China's inflation grew 1.8 percent year-on-year in July, the slowest growth rate in 2 1/2 years, the National Bureau of Statistics said Thursday.
The July consumer price index number, the main gauge of inflation in the country, will give the government more freedom to loosen credit to spur the slowing economy, China Daily reported. It was the slowest rate of growth since February 2010, the bureau said.
Year-on-year inflation grew 2.2 percent in June, 3 percent in May and 3.4 percent in April. In the first six months of 2012, the CPI climbed 3.3 percent compared with the same period of last year.
Slowing of food prices has largely been credited for the improvement. Food prices account for nearly one-third in calculating China's CPI.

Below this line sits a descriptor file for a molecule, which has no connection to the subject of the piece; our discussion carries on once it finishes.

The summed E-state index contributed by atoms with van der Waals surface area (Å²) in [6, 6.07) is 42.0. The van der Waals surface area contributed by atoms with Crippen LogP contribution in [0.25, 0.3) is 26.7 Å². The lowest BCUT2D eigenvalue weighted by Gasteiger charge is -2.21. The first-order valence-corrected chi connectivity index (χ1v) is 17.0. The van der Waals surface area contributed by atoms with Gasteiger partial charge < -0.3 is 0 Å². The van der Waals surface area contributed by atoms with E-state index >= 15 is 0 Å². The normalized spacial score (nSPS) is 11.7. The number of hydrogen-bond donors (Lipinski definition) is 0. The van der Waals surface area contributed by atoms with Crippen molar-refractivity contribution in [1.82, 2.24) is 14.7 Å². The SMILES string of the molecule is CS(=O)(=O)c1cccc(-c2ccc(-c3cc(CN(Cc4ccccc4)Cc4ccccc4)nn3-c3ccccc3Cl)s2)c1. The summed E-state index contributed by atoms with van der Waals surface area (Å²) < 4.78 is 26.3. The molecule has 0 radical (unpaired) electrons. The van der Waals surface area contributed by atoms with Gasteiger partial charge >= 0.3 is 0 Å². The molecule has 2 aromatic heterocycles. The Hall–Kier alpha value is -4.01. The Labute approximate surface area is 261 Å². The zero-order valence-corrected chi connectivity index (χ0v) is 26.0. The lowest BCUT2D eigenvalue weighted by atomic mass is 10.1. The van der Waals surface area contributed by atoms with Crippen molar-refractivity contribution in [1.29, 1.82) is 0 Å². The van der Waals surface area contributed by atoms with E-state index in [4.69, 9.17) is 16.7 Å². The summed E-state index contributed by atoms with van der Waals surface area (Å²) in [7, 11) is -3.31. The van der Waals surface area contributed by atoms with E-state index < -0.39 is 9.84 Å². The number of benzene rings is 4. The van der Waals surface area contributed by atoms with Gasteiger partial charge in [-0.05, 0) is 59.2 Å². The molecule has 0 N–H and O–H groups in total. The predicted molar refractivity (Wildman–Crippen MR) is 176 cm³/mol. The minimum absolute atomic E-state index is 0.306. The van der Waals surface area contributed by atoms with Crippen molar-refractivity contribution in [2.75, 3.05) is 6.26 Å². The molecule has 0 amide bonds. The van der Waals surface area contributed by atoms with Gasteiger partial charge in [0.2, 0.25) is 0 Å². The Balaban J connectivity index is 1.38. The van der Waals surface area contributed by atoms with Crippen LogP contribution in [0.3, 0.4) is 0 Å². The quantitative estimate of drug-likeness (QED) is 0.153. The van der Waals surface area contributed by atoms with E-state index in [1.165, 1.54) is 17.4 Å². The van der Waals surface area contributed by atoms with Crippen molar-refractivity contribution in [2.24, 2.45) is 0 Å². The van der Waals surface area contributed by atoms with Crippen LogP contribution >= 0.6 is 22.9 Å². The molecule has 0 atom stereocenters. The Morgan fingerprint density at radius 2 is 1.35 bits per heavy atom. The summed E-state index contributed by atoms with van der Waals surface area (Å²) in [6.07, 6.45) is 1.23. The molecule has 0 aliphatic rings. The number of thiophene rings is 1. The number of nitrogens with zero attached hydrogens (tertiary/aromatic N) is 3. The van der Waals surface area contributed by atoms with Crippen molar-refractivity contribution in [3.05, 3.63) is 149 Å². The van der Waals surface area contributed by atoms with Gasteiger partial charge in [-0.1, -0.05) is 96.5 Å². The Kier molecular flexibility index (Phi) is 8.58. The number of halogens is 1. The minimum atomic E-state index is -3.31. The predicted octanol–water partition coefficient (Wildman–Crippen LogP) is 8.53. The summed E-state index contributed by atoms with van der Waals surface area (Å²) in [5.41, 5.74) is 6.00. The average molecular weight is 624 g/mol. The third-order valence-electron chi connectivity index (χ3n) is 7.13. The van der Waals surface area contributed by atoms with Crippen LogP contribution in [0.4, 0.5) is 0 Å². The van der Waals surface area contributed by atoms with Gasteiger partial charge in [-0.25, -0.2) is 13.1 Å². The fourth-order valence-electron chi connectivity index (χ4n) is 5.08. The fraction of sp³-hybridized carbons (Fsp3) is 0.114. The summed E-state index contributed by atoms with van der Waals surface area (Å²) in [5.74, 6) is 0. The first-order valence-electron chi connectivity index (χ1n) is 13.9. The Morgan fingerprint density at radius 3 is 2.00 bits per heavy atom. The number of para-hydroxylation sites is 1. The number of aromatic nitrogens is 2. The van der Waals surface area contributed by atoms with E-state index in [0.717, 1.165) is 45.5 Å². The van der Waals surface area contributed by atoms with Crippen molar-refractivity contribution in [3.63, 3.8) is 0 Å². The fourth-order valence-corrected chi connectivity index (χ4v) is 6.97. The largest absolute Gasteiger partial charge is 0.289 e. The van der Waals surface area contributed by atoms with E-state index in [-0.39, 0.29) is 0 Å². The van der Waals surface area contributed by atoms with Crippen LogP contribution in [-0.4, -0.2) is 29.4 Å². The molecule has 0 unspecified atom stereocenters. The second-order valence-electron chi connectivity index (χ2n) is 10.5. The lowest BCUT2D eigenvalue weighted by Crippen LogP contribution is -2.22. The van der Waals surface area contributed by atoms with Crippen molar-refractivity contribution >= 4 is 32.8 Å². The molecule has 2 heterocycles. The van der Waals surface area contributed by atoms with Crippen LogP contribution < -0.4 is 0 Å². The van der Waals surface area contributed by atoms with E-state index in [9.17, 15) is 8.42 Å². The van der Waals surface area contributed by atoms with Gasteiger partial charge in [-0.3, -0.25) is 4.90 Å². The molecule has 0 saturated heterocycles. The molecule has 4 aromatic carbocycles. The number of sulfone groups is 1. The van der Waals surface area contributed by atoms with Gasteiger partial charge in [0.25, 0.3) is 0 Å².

China is facing lackluster external demand and the government's efforts to cool inflation have slowed gross domestic product growth. In the first quarter, GDP growth fell to a nearly 3-year low of 8.1 percent.
Zhang Liqun, a researcher with the Chinese Cabinet's Development Research Center, told China Daily abundant domestic agricultural production helped stabilize prices. He called for more attention to the severe drought in the United States, which would affect China's edible oil and grain prices.